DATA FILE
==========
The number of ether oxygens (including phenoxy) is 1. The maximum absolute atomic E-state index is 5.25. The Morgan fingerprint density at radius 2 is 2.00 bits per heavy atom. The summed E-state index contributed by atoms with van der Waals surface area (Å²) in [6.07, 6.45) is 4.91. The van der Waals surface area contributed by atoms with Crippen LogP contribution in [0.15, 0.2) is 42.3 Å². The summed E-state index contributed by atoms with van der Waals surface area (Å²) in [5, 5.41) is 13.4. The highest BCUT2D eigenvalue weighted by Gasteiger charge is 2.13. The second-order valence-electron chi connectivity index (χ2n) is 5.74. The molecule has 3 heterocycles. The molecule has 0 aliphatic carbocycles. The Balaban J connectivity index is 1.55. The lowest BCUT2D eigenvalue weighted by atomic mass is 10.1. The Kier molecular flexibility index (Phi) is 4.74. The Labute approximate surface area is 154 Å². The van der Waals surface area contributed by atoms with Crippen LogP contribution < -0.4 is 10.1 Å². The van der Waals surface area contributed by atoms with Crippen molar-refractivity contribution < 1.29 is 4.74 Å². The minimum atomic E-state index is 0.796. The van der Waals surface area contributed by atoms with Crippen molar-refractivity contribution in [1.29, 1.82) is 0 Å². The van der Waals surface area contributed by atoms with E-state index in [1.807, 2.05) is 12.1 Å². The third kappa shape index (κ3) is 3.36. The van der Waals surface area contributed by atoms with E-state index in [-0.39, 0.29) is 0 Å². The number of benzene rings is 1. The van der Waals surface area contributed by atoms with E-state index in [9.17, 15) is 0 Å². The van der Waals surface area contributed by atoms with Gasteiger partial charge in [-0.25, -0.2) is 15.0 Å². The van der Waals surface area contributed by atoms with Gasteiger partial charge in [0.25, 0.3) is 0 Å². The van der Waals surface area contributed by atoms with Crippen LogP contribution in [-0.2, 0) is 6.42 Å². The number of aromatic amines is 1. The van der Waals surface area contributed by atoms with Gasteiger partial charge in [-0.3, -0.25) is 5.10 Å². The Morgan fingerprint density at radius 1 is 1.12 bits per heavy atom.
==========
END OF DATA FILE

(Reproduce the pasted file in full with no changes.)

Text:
The number of ether oxygens (including phenoxy) is 1. The maximum absolute atomic E-state index is 5.25. The Morgan fingerprint density at radius 2 is 2.00 bits per heavy atom. The summed E-state index contributed by atoms with van der Waals surface area (Å²) in [6.07, 6.45) is 4.91. The van der Waals surface area contributed by atoms with Crippen LogP contribution in [0.15, 0.2) is 42.3 Å². The summed E-state index contributed by atoms with van der Waals surface area (Å²) in [5, 5.41) is 13.4. The highest BCUT2D eigenvalue weighted by Gasteiger charge is 2.13. The second-order valence-electron chi connectivity index (χ2n) is 5.74. The molecule has 3 heterocycles. The molecule has 0 aliphatic carbocycles. The Balaban J connectivity index is 1.55. The lowest BCUT2D eigenvalue weighted by atomic mass is 10.1. The Kier molecular flexibility index (Phi) is 4.74. The Labute approximate surface area is 154 Å². The van der Waals surface area contributed by atoms with Crippen LogP contribution < -0.4 is 10.1 Å². The van der Waals surface area contributed by atoms with Crippen molar-refractivity contribution < 1.29 is 4.74 Å². The minimum atomic E-state index is 0.796. The van der Waals surface area contributed by atoms with Crippen molar-refractivity contribution in [1.29, 1.82) is 0 Å². The van der Waals surface area contributed by atoms with E-state index in [1.807, 2.05) is 12.1 Å². The third kappa shape index (κ3) is 3.36. The van der Waals surface area contributed by atoms with E-state index in [-0.39, 0.29) is 0 Å². The number of benzene rings is 1. The van der Waals surface area contributed by atoms with E-state index in [9.17, 15) is 0 Å². The van der Waals surface area contributed by atoms with Gasteiger partial charge in [-0.25, -0.2) is 15.0 Å². The van der Waals surface area contributed by atoms with Gasteiger partial charge in [0.25, 0.3) is 0 Å². The van der Waals surface area contributed by atoms with Crippen LogP contribution in [-0.2, 0) is 6.42 Å². The number of aromatic amines is 1. The van der Waals surface area contributed by atoms with Gasteiger partial charge in [-0.3, -0.25) is 5.10 Å². The Morgan fingerprint density at radius 1 is 1.12 bits per heavy atom.